Whitney Houston was inarguably one of the biggest female pop stars of all time. Her accomplishments as a hitmaker were extraordinary; just to scratch the surface, she became the first artist ever to have seven consecutive singles hit number one, and her 1993 Dolly Parton cover "I Will Always Love You" became nothing less than the biggest hit single in rock history. Houston was able to handle big adult contemporary ballads, effervescent, stylish dance-pop, and slick urban contemporary soul with equal dexterity; the result was an across-the-board appeal that was matched by scant few artists of her era, and helped her become one of the first black artists to find success on MTV in Michael Jackson's wake.
Whitney Elizabeth Houston was born in Newark, New Jersey, on August 9, 1963; her mother was gospel/R&B singer Cissy Houston, and her cousin was Dionne Warwick. By age 11, Houston was performing as a soloist in the junior gospel choir at her Baptist church; as a teenager, she began accompanying her mother in concert (as well as on the 1978 album Think It Over), and went on to back artists like Lou Rawls and Chaka Khan. Her first single appearance was a duet with Teddy Pendergrass, "Hold Me," which missed the Top 40 of the Billboard Hot 100 -- but reached number five on the R&B chart -- in 1984. Houston's debut album, Whitney Houston, was released in February 1985. Its first single, "Someone for Me," was a flop, but the second try, "You Give Good Love," became Houston's first hit, topping the R&B chart and hitting number three on the Hot 100. Houston's next three singles -- the Grammy-winning romantic ballad "Saving All My Love for You," the brightly danceable "How Will I Know," and the inspirational "The Greatest Love of All" -- all topped the Hot 100, and a year to the month after its release, Whitney Houston hit number one on the Billboard 200. It eventually sold over 13 million copies in the U.S., making it the best-selling debut ever by a female artist. Houston cemented her superstar status on her next album, Whitney; it became the first album by a female artist to debut at number one, and sold over nine million copies in the U.S.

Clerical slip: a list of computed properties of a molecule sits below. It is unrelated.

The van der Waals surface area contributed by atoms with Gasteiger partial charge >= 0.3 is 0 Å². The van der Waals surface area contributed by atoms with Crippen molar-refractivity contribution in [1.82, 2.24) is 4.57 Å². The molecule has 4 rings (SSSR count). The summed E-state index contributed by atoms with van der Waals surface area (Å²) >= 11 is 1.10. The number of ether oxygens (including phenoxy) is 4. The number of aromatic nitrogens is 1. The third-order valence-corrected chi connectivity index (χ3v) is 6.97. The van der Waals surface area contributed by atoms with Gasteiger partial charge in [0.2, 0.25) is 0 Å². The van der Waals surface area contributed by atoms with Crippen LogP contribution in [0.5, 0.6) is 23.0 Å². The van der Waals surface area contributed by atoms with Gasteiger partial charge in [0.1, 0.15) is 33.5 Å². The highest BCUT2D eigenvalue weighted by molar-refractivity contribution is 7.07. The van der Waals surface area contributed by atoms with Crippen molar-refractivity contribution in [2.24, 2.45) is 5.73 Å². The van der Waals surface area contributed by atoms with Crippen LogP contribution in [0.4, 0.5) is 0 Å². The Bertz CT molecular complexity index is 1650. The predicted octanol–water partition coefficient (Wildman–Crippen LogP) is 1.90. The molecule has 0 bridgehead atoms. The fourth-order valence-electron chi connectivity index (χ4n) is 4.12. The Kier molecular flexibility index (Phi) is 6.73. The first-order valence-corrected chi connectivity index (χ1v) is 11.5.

Like many of the original soul singers, Houston was trained in gospel before moving into secular music; over time, she developed a virtuosic singing style given over to swooping, flashy melodic embellishments. The shadow of Houston's prodigious technique still looms large over nearly every pop diva and smooth urban soul singer who has followed, and spawned a legion of imitators.